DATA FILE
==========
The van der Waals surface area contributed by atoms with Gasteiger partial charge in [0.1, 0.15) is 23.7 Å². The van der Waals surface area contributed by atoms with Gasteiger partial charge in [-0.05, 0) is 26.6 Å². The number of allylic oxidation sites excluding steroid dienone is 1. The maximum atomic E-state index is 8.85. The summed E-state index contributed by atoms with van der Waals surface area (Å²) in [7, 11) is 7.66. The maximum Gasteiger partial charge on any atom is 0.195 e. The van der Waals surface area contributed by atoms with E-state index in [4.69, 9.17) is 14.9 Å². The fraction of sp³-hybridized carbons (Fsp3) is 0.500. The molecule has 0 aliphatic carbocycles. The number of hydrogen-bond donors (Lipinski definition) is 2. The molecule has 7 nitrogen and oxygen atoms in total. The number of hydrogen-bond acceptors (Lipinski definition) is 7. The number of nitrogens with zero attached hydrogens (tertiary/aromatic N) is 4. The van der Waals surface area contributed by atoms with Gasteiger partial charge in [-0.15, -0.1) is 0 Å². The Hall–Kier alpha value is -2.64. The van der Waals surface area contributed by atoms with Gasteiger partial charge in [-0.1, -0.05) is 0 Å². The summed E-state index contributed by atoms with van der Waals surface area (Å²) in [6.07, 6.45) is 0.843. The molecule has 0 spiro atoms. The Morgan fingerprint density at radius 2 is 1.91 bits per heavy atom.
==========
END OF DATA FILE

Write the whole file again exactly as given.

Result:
The van der Waals surface area contributed by atoms with Gasteiger partial charge in [0.1, 0.15) is 23.7 Å². The van der Waals surface area contributed by atoms with Gasteiger partial charge in [-0.05, 0) is 26.6 Å². The number of allylic oxidation sites excluding steroid dienone is 1. The maximum atomic E-state index is 8.85. The summed E-state index contributed by atoms with van der Waals surface area (Å²) in [7, 11) is 7.66. The maximum Gasteiger partial charge on any atom is 0.195 e. The van der Waals surface area contributed by atoms with E-state index in [4.69, 9.17) is 14.9 Å². The fraction of sp³-hybridized carbons (Fsp3) is 0.500. The molecule has 0 aliphatic carbocycles. The number of hydrogen-bond donors (Lipinski definition) is 2. The molecule has 7 nitrogen and oxygen atoms in total. The number of hydrogen-bond acceptors (Lipinski definition) is 7. The number of nitrogens with zero attached hydrogens (tertiary/aromatic N) is 4. The van der Waals surface area contributed by atoms with Gasteiger partial charge in [-0.15, -0.1) is 0 Å². The Hall–Kier alpha value is -2.64. The van der Waals surface area contributed by atoms with Gasteiger partial charge in [-0.1, -0.05) is 0 Å². The summed E-state index contributed by atoms with van der Waals surface area (Å²) in [6.07, 6.45) is 0.843. The molecule has 0 spiro atoms. The Morgan fingerprint density at radius 2 is 1.91 bits per heavy atom.